Purchase Accounting for Noncontrolling Interests AKA Minority Interests (22:59)

In this video, you’ll learn how to complete the purchase price allocation and Balance Sheet combination process when a buyer acquires between 50% and 100% of a seller, and how it’s different when the buyer’s stake goes from, say, 30% to 70%, compared to when it goes from 0% to 70%.

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Step 1: Transaction Assumptions:

Need to assume a certain existing stake, and then an additional stake acquired such that the total post-transaction stake ends up being between 50% and 100%.

Assuming here that the target is public, so we also need to assume a price per share and # of shares outstanding.

Relevant Numbers to Calculate:

1. What is 100% of the seller’s Equity worth? We need that for Goodwill and Noncontrolling Interest calculations later on.

2. What is the buyer’s current stake in the seller worth? We need this to determine what the buyer’s Balance Sheet looks like before the deal happens.

3. How much is the buyer’s additional stake in the seller worth. We need this to calculate the cash, debt, and stock used.

4. How much is the buyer’s post-transaction stake in the seller worth? We need this to calculate the Noncontrolling Interest.

Step 2: Sources & Uses and Purchase Price Allocation:

Largely the same as with any other deal; the only points to be careful of are:

1. Sources and Uses should be based on the stake acquired, not 100% of the seller’s value…

2. But Goodwill and PPA should be based on 100% of the seller’s value!

Step 3: Combining the Balance Sheets:

You always combine the Balance Sheets, and the other financial statements, whenever the buyer goes from a stake under 50% to a stake over 50% in the seller.

The steps to doing this are nearly the same as in any other M&A deal for 100% of another company…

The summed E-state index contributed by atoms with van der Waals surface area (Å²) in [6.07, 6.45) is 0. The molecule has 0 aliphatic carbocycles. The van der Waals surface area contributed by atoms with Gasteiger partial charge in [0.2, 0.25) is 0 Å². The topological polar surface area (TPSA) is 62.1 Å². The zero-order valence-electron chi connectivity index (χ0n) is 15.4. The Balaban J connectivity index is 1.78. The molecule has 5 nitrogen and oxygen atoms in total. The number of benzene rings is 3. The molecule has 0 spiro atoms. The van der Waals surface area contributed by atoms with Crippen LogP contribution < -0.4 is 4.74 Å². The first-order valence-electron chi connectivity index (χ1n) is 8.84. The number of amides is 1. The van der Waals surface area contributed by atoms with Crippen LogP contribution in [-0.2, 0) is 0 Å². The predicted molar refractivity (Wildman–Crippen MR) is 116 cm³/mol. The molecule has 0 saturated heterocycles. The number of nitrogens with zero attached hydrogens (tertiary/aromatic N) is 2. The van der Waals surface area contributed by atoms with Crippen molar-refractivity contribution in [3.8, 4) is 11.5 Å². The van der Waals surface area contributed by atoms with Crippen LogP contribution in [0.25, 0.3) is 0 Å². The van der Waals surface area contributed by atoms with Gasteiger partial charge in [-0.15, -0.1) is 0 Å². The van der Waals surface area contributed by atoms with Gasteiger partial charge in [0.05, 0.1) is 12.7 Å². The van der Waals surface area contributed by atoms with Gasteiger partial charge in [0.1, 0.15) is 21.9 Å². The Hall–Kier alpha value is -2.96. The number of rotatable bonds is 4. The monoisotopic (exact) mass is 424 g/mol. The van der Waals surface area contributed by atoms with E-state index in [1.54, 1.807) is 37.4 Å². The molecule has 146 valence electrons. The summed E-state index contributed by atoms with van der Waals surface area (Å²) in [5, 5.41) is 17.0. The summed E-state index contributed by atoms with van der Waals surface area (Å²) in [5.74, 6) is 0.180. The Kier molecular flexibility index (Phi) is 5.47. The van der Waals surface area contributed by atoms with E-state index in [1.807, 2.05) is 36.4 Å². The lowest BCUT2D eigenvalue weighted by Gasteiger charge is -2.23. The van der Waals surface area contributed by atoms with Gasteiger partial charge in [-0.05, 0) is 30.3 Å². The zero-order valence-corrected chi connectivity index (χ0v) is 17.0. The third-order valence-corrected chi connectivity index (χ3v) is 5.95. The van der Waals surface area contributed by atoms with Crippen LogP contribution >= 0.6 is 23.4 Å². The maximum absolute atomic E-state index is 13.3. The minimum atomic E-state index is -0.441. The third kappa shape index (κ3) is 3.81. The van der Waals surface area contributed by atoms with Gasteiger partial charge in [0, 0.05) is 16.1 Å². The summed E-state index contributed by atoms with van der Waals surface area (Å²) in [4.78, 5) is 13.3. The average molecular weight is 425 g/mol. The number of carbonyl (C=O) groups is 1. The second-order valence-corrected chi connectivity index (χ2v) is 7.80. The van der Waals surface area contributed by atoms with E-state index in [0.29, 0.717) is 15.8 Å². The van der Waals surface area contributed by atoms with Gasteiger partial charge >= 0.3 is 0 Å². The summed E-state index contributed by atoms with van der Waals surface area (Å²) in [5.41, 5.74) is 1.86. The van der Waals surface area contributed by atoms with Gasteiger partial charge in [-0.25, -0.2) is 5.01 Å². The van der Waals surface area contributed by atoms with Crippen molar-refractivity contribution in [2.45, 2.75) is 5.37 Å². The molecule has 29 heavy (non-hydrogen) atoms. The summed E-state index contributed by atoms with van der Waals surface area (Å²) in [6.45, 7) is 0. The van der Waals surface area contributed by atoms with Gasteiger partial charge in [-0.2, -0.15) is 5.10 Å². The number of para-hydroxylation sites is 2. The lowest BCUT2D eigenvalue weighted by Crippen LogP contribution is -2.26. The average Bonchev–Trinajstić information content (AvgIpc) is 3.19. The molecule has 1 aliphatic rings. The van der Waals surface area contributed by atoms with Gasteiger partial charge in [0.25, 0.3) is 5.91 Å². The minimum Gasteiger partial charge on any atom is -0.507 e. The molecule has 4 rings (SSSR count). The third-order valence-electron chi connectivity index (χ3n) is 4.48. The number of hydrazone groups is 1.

1. Adjust Cash – For the cash used to fund the deal, and any cash paid for transaction / financing fees.

2. Write Up Assets – Adjust PP&E, Goodwill, Other Intangibles, and Capitalized Financing Fees.

3. Adjust Debt – Reflect new debt used to fund the deal, possible refinancing of existing debt.

4. Adjust the DTLs – Typically write off existing DTL and create a new one.

5. Adjust Shareholders’ Equity – Wipe out the seller’s existing Shareholders’ Equity and reflect any stock issued in the deal.

So… what’s different? Just 2 things, really:

1. Equity Investments / Associate Companies – You have to wipe this out, if it exists, because now the buyer owns over 50% of the seller and it completely consolidates the statements instead.

2. Noncontrolling Interest – You have to create one if the buyer owns above 50% but less than 100% of the seller.

Simple calculation: Value of 100% of the seller’s Equity Value minus the stake the buyer owns post-transaction.

Step 4: What Does This Look Like Under Different Scenarios?

0% to 70% Stake: Very straightforward – the only real difference is that a Noncontrolling Interest is created, which ensures that the Balance Sheet balances.

30% to 70% Stake: A NCI is created, just as in the case above, AND the existing Equity Investment goes away.

30% to 100% Stake: No NCI is created, but the existing Equity Investment goes away.

0% to 100% Stake: No NCI is created and there is no existing Equity Investment; just a normal M&A deal then.

Cash vs. Stock vs. Debt Mix: Doesn’t matter for the NCI or Equity Investment or Goodwill treatment at all – only impacts the adjustments to cash, debt, and stock on both sides of the Balance Sheet.

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